The numbers frame the story-there simply are not enough forces to handle two major regional conflicts. The upcoming debates will further shape the nation's armed forces.

  • When Russia Invaded Disneyland
    By David F. Winkler

    In Moscow this year, two groups of naval officers will raise their glasses and toast the 25th anniversary of an agreement that has significantly fostered a better understanding between the two nations' navies.

  • The U.S. Navy In Review
    By Scott C. Truver

    Tragedy and triumph . . . two words that sum up 1996 for the U.S. Navy-a year in which the Navy lost two Chiefs of Naval Operations and struggled to maintain readiness and meet increasing commitments worldwide in the face of decreasing resources...

  • The U.S. Marine Corps in Review
    By Lieutenant Colonel F. G. Hoffman, U.S. Marine Corps Reserve

    The performance of IBM, General Motors, and Ford over the last few decades proves that organizational success is forged in a crucible of intense market competition. Long-term success requires a company to transform itself continually, in response...

  • Calling Down the Sea Dragon Thunder
    By Captain Scott Ukeiley, U.S. Marine Corps

    "Creativity and innovation are absolutely essential if we are to anticipate events and win across the spectrum of conflict. We must be ruthless in stamping out those things that restrict creative thinking or limit the development of new...

  • The U.S. Coast Guard in Review
    By Vice Admiral Howard B. Thorsen, U.S. Coast Gaurd (Retired)

    "Good morning, Mr. Chairman. It is a pleasure to appear before this distinguished subcommittee to discuss our fiscal year 1998 budget request and its impact on the current and future state of the Coast Guard.

  • World Naval Developments in Review
    By Norman Friedman

    Strategic and Tactical Ballistic Missiles: How Large a Threat?

    In February, a Navy SM-2 Block IVA anti-theater ballistic missile was tested successfully at White Sands, New Mexico. Within a few years, similar missiles are scheduled to be...

  • Sweden Lays Keel for YS 2000
    By Antony Preston

    The keel laying of the new corvette Visby at Karlskrona last 17 December marked a major milestone in the Royal Swedish Navy's YS 2000 program. More than ten years ago, the Defense Material Command (FMV) initiated a series of design...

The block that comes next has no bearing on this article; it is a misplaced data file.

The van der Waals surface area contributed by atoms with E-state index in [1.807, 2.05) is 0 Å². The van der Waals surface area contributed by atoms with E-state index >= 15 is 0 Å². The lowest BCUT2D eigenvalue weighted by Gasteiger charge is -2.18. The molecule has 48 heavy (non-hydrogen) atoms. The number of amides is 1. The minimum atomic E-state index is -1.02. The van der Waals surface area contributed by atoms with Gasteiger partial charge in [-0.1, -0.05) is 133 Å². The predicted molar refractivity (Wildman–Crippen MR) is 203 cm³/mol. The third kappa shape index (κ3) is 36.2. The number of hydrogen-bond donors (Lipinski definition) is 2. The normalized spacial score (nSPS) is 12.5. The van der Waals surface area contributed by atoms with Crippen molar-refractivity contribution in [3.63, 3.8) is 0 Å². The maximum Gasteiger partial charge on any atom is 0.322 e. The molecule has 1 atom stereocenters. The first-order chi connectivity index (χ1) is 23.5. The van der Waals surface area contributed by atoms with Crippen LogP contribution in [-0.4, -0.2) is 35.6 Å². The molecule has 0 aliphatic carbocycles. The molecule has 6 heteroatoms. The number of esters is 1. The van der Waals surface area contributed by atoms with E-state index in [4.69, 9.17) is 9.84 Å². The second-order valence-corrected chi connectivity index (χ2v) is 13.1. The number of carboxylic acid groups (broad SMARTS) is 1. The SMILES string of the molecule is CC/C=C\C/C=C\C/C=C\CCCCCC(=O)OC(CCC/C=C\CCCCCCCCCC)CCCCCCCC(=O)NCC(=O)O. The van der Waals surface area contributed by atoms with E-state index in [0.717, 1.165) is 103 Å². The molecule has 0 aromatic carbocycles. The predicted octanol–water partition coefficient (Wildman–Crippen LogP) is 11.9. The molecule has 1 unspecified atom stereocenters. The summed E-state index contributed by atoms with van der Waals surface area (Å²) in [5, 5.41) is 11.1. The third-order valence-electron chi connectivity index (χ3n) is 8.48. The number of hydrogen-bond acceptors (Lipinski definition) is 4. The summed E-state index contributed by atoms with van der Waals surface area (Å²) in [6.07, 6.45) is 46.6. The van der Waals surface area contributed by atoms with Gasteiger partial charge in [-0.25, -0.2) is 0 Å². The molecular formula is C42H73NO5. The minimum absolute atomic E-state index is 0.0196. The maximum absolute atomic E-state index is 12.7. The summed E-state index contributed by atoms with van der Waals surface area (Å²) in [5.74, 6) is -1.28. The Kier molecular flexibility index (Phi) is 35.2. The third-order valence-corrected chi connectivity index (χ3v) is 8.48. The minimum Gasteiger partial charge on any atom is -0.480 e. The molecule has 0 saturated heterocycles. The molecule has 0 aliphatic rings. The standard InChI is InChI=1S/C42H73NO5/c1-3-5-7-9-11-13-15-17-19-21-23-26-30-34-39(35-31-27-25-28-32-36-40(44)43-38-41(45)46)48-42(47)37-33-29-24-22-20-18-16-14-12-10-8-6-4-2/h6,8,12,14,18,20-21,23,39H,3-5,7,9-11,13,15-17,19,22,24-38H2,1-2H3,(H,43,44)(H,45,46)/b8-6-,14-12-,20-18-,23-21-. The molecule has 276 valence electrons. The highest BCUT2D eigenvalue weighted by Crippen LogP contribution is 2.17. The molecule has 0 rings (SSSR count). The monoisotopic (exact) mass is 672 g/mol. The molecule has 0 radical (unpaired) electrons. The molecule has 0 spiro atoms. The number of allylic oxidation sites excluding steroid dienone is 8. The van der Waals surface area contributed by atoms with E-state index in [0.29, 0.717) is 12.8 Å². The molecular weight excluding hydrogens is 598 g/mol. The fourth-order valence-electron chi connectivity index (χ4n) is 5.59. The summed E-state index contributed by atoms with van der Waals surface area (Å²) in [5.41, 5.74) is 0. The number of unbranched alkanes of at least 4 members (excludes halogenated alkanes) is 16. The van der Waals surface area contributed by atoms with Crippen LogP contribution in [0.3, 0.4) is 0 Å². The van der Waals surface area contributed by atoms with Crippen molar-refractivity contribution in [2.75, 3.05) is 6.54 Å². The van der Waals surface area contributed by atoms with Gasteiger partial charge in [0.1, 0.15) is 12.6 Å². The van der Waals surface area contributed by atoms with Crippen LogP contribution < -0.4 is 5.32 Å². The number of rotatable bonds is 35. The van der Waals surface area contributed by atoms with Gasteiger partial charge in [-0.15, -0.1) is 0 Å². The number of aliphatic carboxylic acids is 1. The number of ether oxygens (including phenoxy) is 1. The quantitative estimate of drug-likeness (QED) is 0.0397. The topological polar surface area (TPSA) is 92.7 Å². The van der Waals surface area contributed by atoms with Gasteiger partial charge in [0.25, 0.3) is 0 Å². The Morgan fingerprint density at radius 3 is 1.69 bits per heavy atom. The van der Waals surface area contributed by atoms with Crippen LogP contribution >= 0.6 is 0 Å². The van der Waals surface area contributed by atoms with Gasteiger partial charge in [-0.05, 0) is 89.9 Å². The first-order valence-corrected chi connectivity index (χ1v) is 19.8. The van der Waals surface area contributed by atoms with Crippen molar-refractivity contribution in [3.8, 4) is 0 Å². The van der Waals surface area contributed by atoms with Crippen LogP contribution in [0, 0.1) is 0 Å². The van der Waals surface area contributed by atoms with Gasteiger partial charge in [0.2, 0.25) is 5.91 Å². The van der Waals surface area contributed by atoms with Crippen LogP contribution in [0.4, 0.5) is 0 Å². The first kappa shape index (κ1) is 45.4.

• The U.S. Merchant Marine and Maritime Industry in Review
    By Robert H. Pouch

    Imagine yourself as an American mariner during 1996. You are employed on board a modern, 60,000-ton container vessel trading on a transpacific route. Most evenings after dinner, you take a walk around the weather deck for some exercise. You reach...

  • U.S. Naval Aircraft and Weapon Developments
    By Dr. Floyd D. Kennedy Jr.

    Littoral warfare is warfare at the sea-air-land interface, exploiting all three media in the most efficient way possible to achieve combat objectives. Such a form of war requires the integrated employment of combined arms, not merely coordination...

  • Congressional Watch
    By Tom Philpott

    In the fall of 1996 while preparing the budget for fiscal year 1998, then Defense Secretary William Perry signaled that his final numbers would reflect a necessary shift in defense priorities for the Clinton administration. Dr. Perry said more...

  • We Can't Afford Perfection
    By Lieutenant Commander Patrick J. Vincent, U.S. Navy

    One year ago, the shocking suicide of Chief of Naval Operations Admiral Jeremy "Mike" Boorda - purportedly over a questionable naval decoration - seemed to highlight the military's philosophy of zero tolerance for perceived moral...

  • Notable Naval Books of 1996
    By Lieutenant Commander Thomas J. Cutler U.S. Navy (Retired)

    This year's notable naval books remind us of the reality of war in its various forms. Collectively, they provide a rough chronology of our nation's history and the role that conflict has played—in both our survival and our...

  • Combat Fleets
    By A.D. Baker III, Editor, Combat Fleets of the World

    The 12,750-ton full load displacement Royal Netherlands Navy “amphibious transport ship” Rotterdam, photographed shortly after her launching on 22 February (only a day under a year since her keel was laid), is scheduled to be...

  • References
  • Lest We Forget: USS Welles (DD-628)
    By Eric Wertheim

    The Welles (DD-628) was launched 7 September 1942 and commissioned 16 August 1943. The Welles, a Livermore (DD-429)-class destroyer built by the Seattle-Tacoma Shipbuilding Corporation, was placed under the command of...

  • Organizational
  • Information Sources
  • U.S. Naval Battle Force Changes
    By Samuel Loring Morison
  • Notebook